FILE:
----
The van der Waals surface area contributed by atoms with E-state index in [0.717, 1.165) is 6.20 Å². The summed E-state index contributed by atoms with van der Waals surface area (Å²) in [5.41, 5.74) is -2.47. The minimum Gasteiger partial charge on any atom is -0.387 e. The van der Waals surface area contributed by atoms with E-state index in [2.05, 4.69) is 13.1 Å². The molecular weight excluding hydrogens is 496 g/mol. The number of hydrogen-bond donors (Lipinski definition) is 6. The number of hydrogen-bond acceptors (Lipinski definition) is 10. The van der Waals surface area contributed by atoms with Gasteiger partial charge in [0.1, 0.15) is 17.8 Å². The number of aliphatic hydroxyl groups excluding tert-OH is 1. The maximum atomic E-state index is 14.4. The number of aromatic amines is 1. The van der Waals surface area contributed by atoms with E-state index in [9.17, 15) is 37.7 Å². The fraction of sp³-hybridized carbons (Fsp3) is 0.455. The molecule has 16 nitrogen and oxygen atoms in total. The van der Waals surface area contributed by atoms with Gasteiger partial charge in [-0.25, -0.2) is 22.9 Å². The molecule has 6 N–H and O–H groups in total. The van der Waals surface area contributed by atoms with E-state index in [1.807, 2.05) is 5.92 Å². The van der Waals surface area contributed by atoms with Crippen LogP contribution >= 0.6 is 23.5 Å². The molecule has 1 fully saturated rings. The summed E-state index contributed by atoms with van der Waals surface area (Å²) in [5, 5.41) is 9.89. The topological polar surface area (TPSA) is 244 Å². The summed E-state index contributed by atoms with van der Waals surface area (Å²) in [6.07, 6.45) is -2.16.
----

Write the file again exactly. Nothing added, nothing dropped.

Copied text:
The van der Waals surface area contributed by atoms with E-state index in [0.717, 1.165) is 6.20 Å². The summed E-state index contributed by atoms with van der Waals surface area (Å²) in [5.41, 5.74) is -2.47. The minimum Gasteiger partial charge on any atom is -0.387 e. The van der Waals surface area contributed by atoms with E-state index in [2.05, 4.69) is 13.1 Å². The molecular weight excluding hydrogens is 496 g/mol. The number of hydrogen-bond donors (Lipinski definition) is 6. The number of hydrogen-bond acceptors (Lipinski definition) is 10. The van der Waals surface area contributed by atoms with Gasteiger partial charge in [0.1, 0.15) is 17.8 Å². The number of aliphatic hydroxyl groups excluding tert-OH is 1. The maximum atomic E-state index is 14.4. The number of aromatic amines is 1. The van der Waals surface area contributed by atoms with E-state index in [9.17, 15) is 37.7 Å². The fraction of sp³-hybridized carbons (Fsp3) is 0.455. The molecule has 16 nitrogen and oxygen atoms in total. The van der Waals surface area contributed by atoms with Gasteiger partial charge in [-0.25, -0.2) is 22.9 Å². The molecule has 6 N–H and O–H groups in total. The van der Waals surface area contributed by atoms with E-state index in [1.807, 2.05) is 5.92 Å². The van der Waals surface area contributed by atoms with Crippen LogP contribution >= 0.6 is 23.5 Å². The molecule has 1 fully saturated rings. The summed E-state index contributed by atoms with van der Waals surface area (Å²) in [5, 5.41) is 9.89. The topological polar surface area (TPSA) is 244 Å². The summed E-state index contributed by atoms with van der Waals surface area (Å²) in [6.07, 6.45) is -2.16.